MILAN (Reuters) - The European Central Bank has told Monte dei Paschi it needs to plug a capital shortfall of 8.8 billion euros ($9.2 billion), higher than a previous 5 billion euro gap estimated by the bank, the lender said on Monday, confirming what sources told Reuters.
Last Friday the Italian government approved a decree to bail out Monte dei Paschi BMPS.MI after Italy's No. 3 lender failed to win investor backing for a desperately needed 5 billion euro capital increase.
The bank said on Monday it had officially asked the ECB last Friday for go ahead for a “precautionary recapitalization”.
A precautionary recapitalization is a type of state intervention in a struggling bank that is still solvent. It means only a modest bail-in of investors though the government can buy shares or bonds only on market terms endorsed by EU state aid officials in Brussels.
In its reply, the ECB said it had calculated the capital it believed the bank needed on the basis of a shortfall emerging from European stress test of large lenders earlier this year.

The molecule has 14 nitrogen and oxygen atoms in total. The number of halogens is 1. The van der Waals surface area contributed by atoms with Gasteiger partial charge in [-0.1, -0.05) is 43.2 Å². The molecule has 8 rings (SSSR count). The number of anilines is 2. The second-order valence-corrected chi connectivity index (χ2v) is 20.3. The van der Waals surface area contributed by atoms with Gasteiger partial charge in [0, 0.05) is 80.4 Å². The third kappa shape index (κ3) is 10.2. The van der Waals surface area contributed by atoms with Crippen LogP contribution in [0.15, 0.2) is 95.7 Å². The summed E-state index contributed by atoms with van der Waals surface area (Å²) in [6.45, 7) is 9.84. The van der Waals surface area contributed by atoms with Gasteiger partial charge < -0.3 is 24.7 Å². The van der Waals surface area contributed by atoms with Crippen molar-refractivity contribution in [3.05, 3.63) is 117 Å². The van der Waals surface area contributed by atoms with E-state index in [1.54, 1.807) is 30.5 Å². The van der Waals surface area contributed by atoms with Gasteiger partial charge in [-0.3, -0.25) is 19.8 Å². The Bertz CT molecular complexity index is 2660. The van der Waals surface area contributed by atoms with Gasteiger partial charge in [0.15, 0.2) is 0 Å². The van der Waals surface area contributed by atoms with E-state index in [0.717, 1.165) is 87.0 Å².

In those tests Monte dei Paschi was the only Italian bank to come short under an adverse scenario.
The ECB said the lender was solvent but signaled the bank’s liquidity position had rapidly deteriorated between the end of November and December 21, Monte dei Paschi said.
“The bank has quickly started talks with the competent authorities to understand the methodologies underlying the ECB’s calculations and introduce the measures for a precautionary recapitalization...,” it said.
The bank’s problems date back several years but successive Italian governments have failed to tackle the issue, which became a political taboo this year with new EU rules banning state bailouts unless private investors take losses first.
The European Commission said on Friday it would work with Rome to establish conditions were met for a bailout of Monte dei Paschi.
But on Monday ECB policymaker Jens Weidmann said plans for a state bailout of Monte dei Paschi should be weighed carefully as many questions remain to be answered.
Italy’s market watchdog Consob said last week the bank’s shares and securities would be suspended from trading until the conditions of a state bailout become clear.
Reporting by Silvia Aloisi, writing by Stephen Jewkes
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